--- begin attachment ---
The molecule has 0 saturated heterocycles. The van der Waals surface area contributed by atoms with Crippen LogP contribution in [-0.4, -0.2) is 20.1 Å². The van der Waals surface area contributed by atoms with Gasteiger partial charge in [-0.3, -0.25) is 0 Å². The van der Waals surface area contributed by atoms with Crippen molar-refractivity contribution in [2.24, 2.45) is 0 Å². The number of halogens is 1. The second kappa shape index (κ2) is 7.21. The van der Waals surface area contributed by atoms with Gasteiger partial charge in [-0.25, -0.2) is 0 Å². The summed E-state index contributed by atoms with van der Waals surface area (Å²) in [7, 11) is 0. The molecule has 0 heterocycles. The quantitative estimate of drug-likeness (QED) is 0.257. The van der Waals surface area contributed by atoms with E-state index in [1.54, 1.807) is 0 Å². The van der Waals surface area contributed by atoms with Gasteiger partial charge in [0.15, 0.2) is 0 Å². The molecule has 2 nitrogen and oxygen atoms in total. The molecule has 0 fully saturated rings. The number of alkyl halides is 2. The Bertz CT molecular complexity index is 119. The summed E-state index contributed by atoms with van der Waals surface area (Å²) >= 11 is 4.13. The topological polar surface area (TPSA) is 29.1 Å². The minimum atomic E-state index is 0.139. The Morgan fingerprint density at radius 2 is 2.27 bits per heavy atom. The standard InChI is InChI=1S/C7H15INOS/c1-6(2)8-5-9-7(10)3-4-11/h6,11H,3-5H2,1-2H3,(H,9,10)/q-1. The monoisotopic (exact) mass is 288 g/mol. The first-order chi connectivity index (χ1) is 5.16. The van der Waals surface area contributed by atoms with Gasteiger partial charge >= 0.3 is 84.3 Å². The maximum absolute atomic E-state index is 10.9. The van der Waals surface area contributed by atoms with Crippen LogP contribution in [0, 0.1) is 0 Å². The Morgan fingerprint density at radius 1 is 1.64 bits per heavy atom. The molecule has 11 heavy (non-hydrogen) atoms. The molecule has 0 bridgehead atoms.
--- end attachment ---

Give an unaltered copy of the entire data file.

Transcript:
The molecule has 0 saturated heterocycles. The van der Waals surface area contributed by atoms with Crippen LogP contribution in [-0.4, -0.2) is 20.1 Å². The van der Waals surface area contributed by atoms with Gasteiger partial charge in [-0.3, -0.25) is 0 Å². The van der Waals surface area contributed by atoms with Crippen molar-refractivity contribution in [2.24, 2.45) is 0 Å². The number of halogens is 1. The second kappa shape index (κ2) is 7.21. The van der Waals surface area contributed by atoms with Gasteiger partial charge in [-0.25, -0.2) is 0 Å². The summed E-state index contributed by atoms with van der Waals surface area (Å²) in [7, 11) is 0. The molecule has 0 heterocycles. The quantitative estimate of drug-likeness (QED) is 0.257. The van der Waals surface area contributed by atoms with E-state index in [1.54, 1.807) is 0 Å². The van der Waals surface area contributed by atoms with Gasteiger partial charge in [0.15, 0.2) is 0 Å². The molecule has 2 nitrogen and oxygen atoms in total. The molecule has 0 fully saturated rings. The number of alkyl halides is 2. The Bertz CT molecular complexity index is 119. The summed E-state index contributed by atoms with van der Waals surface area (Å²) >= 11 is 4.13. The topological polar surface area (TPSA) is 29.1 Å². The minimum atomic E-state index is 0.139. The Morgan fingerprint density at radius 2 is 2.27 bits per heavy atom. The standard InChI is InChI=1S/C7H15INOS/c1-6(2)8-5-9-7(10)3-4-11/h6,11H,3-5H2,1-2H3,(H,9,10)/q-1. The monoisotopic (exact) mass is 288 g/mol. The first-order chi connectivity index (χ1) is 5.16. The van der Waals surface area contributed by atoms with Gasteiger partial charge >= 0.3 is 84.3 Å². The maximum absolute atomic E-state index is 10.9. The van der Waals surface area contributed by atoms with Crippen LogP contribution in [0, 0.1) is 0 Å². The Morgan fingerprint density at radius 1 is 1.64 bits per heavy atom. The molecule has 11 heavy (non-hydrogen) atoms. The molecule has 0 bridgehead atoms.